Seeking of the Path
Once there was a boy named Sudhana who also wished for Englightenment and earnestly sought the way. From a fisherman he learned the lore of the sea. From a doctor he learned compassion toward sick people in their suffering. From a wealthy man he learned that saving pennies was the secret of his fortune and thought how necessary it was to converse every trifling gained on the path to Enlightenment.
From a meditating monk he learned that the pure and peaceful mind had a miraculous power to purify and tranquillize other minds. Once he met a women of exceptional personality and was impressed by her benevolent spirit, and from her he learned a lesson that charity was the fruit of wisdom. Once he met an aged wanderer who told him that to reach a certain place he had to scale a mountain of swords and pass through a valley of fire. Thus Sudhana learned from his experiences that there was true teaching to be gained from everything he saw or heard.
He learned patience from a poor, crippled woman; he learned a lesson of simple happiness from watching children playing in the street; and from some gentle and humble people, who never thought of wanting anything that anybody else wanted, he learned the secret of living at peace with all the world.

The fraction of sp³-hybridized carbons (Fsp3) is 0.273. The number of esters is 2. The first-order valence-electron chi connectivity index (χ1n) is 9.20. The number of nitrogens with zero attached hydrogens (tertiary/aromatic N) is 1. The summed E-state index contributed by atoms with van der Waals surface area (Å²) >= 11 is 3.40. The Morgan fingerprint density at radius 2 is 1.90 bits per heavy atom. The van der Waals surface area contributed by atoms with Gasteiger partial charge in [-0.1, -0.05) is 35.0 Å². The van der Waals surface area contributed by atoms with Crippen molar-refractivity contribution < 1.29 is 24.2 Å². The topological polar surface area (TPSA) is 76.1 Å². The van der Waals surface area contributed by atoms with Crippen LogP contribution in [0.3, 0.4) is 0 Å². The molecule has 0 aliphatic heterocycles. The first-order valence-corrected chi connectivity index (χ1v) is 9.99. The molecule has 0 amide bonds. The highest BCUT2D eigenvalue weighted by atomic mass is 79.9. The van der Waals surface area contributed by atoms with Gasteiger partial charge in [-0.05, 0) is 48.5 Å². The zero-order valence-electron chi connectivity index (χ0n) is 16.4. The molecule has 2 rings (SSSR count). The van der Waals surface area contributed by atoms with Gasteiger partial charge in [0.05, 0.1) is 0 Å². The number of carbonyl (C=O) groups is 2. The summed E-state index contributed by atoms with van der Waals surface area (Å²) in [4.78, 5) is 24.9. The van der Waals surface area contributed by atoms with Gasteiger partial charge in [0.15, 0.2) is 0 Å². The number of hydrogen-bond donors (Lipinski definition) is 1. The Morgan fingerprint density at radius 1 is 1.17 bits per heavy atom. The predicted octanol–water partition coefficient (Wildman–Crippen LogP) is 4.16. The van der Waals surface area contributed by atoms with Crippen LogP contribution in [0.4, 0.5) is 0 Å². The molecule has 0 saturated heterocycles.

He learned a lesson of harmony from watching the blending of the elements of incense, and a lesson of thanksgiving from the arrangement of flowers. One day, passing through a forest, he took a rest under a noble tree and noticed a tiny seedling growing nearby out of a fallen and decaying tree and it taught him a lesson of the uncertainty of life.
Sunlight by day and the twinkling stars by night constantly refreshed his spirit. Thus Sudhana profited by the experiences of his long journey.
Indeed, those who seek for Enlightenment must think of their minds as castles and decorate them. They must open wide the gates of their minds for Buddha, and respectfully and humbly invite Him to enter the in-most chamber, there to offer Him the fragrant incense of faith and the flowers of gratitude and gladness.
Avataṃsaka – sūtra.